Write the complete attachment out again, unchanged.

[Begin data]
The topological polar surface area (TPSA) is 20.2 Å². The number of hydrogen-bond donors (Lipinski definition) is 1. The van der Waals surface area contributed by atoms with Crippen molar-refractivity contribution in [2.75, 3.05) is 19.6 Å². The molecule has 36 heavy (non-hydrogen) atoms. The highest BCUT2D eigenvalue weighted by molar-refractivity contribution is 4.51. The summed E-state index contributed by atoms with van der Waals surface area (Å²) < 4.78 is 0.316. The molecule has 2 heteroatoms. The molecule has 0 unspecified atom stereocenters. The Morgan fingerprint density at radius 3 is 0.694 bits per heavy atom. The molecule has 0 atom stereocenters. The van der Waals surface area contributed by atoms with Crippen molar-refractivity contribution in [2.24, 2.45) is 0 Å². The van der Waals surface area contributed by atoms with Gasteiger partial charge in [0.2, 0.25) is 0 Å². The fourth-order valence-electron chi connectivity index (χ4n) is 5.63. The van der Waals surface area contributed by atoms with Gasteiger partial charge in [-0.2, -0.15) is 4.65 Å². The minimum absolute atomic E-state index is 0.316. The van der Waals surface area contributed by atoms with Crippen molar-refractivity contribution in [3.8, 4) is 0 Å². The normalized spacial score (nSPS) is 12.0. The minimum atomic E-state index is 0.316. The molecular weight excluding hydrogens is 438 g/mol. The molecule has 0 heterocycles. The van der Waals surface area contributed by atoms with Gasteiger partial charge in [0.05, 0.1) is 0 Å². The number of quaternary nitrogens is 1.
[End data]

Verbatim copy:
The topological polar surface area (TPSA) is 20.2 Å². The number of hydrogen-bond donors (Lipinski definition) is 1. The van der Waals surface area contributed by atoms with Crippen molar-refractivity contribution in [2.75, 3.05) is 19.6 Å². The molecule has 36 heavy (non-hydrogen) atoms. The highest BCUT2D eigenvalue weighted by molar-refractivity contribution is 4.51. The summed E-state index contributed by atoms with van der Waals surface area (Å²) < 4.78 is 0.316. The molecule has 2 heteroatoms. The molecule has 0 unspecified atom stereocenters. The Morgan fingerprint density at radius 3 is 0.694 bits per heavy atom. The molecule has 0 atom stereocenters. The van der Waals surface area contributed by atoms with Crippen molar-refractivity contribution in [2.24, 2.45) is 0 Å². The van der Waals surface area contributed by atoms with Gasteiger partial charge in [0.2, 0.25) is 0 Å². The fourth-order valence-electron chi connectivity index (χ4n) is 5.63. The van der Waals surface area contributed by atoms with Gasteiger partial charge in [-0.2, -0.15) is 4.65 Å². The minimum absolute atomic E-state index is 0.316. The van der Waals surface area contributed by atoms with Crippen molar-refractivity contribution in [3.8, 4) is 0 Å². The normalized spacial score (nSPS) is 12.0. The minimum atomic E-state index is 0.316. The molecular weight excluding hydrogens is 438 g/mol. The molecule has 0 heterocycles. The van der Waals surface area contributed by atoms with Gasteiger partial charge in [0.05, 0.1) is 0 Å². The number of quaternary nitrogens is 1.